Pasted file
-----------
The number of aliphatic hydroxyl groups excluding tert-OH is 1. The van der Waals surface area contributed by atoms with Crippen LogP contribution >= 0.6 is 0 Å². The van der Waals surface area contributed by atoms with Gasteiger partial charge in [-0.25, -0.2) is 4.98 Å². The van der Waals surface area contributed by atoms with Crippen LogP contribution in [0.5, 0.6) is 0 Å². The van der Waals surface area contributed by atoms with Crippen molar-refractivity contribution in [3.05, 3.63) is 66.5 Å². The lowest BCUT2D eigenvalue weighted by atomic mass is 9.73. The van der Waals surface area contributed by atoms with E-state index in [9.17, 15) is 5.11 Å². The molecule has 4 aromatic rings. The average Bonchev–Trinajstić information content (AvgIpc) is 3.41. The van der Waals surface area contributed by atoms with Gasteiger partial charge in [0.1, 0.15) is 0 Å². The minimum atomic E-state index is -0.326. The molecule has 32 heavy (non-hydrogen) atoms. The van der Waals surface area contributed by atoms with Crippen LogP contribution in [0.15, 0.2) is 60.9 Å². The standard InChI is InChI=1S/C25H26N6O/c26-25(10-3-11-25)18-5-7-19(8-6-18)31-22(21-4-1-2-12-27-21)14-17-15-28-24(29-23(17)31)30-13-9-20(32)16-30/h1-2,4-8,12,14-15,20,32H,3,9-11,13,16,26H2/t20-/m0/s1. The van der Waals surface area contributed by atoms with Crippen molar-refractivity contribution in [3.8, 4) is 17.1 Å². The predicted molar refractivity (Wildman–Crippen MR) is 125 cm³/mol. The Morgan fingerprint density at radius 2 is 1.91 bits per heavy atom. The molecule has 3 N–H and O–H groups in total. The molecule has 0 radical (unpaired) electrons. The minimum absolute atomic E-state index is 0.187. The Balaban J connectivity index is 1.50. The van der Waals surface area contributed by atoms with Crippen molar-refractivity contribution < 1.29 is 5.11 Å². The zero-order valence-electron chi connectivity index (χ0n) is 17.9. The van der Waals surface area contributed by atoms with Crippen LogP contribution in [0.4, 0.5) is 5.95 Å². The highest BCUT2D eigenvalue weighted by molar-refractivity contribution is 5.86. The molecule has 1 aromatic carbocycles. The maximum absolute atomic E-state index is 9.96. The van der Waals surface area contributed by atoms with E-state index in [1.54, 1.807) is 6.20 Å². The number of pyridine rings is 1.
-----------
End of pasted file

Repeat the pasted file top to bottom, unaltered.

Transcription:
The number of aliphatic hydroxyl groups excluding tert-OH is 1. The van der Waals surface area contributed by atoms with Crippen LogP contribution >= 0.6 is 0 Å². The van der Waals surface area contributed by atoms with Gasteiger partial charge in [-0.25, -0.2) is 4.98 Å². The van der Waals surface area contributed by atoms with Crippen LogP contribution in [0.5, 0.6) is 0 Å². The van der Waals surface area contributed by atoms with Crippen molar-refractivity contribution in [3.05, 3.63) is 66.5 Å². The lowest BCUT2D eigenvalue weighted by atomic mass is 9.73. The van der Waals surface area contributed by atoms with E-state index in [9.17, 15) is 5.11 Å². The molecule has 4 aromatic rings. The average Bonchev–Trinajstić information content (AvgIpc) is 3.41. The van der Waals surface area contributed by atoms with Gasteiger partial charge in [0.1, 0.15) is 0 Å². The minimum atomic E-state index is -0.326. The molecule has 32 heavy (non-hydrogen) atoms. The van der Waals surface area contributed by atoms with Crippen LogP contribution in [0.15, 0.2) is 60.9 Å². The standard InChI is InChI=1S/C25H26N6O/c26-25(10-3-11-25)18-5-7-19(8-6-18)31-22(21-4-1-2-12-27-21)14-17-15-28-24(29-23(17)31)30-13-9-20(32)16-30/h1-2,4-8,12,14-15,20,32H,3,9-11,13,16,26H2/t20-/m0/s1. The van der Waals surface area contributed by atoms with Crippen molar-refractivity contribution in [3.8, 4) is 17.1 Å². The predicted molar refractivity (Wildman–Crippen MR) is 125 cm³/mol. The Morgan fingerprint density at radius 2 is 1.91 bits per heavy atom. The molecule has 3 N–H and O–H groups in total. The molecule has 0 radical (unpaired) electrons. The minimum absolute atomic E-state index is 0.187. The Balaban J connectivity index is 1.50. The van der Waals surface area contributed by atoms with Crippen molar-refractivity contribution < 1.29 is 5.11 Å². The zero-order valence-electron chi connectivity index (χ0n) is 17.9. The van der Waals surface area contributed by atoms with Crippen LogP contribution in [0.4, 0.5) is 5.95 Å². The highest BCUT2D eigenvalue weighted by molar-refractivity contribution is 5.86. The molecule has 1 aromatic carbocycles. The maximum absolute atomic E-state index is 9.96. The van der Waals surface area contributed by atoms with E-state index in [1.54, 1.807) is 6.20 Å². The number of pyridine rings is 1.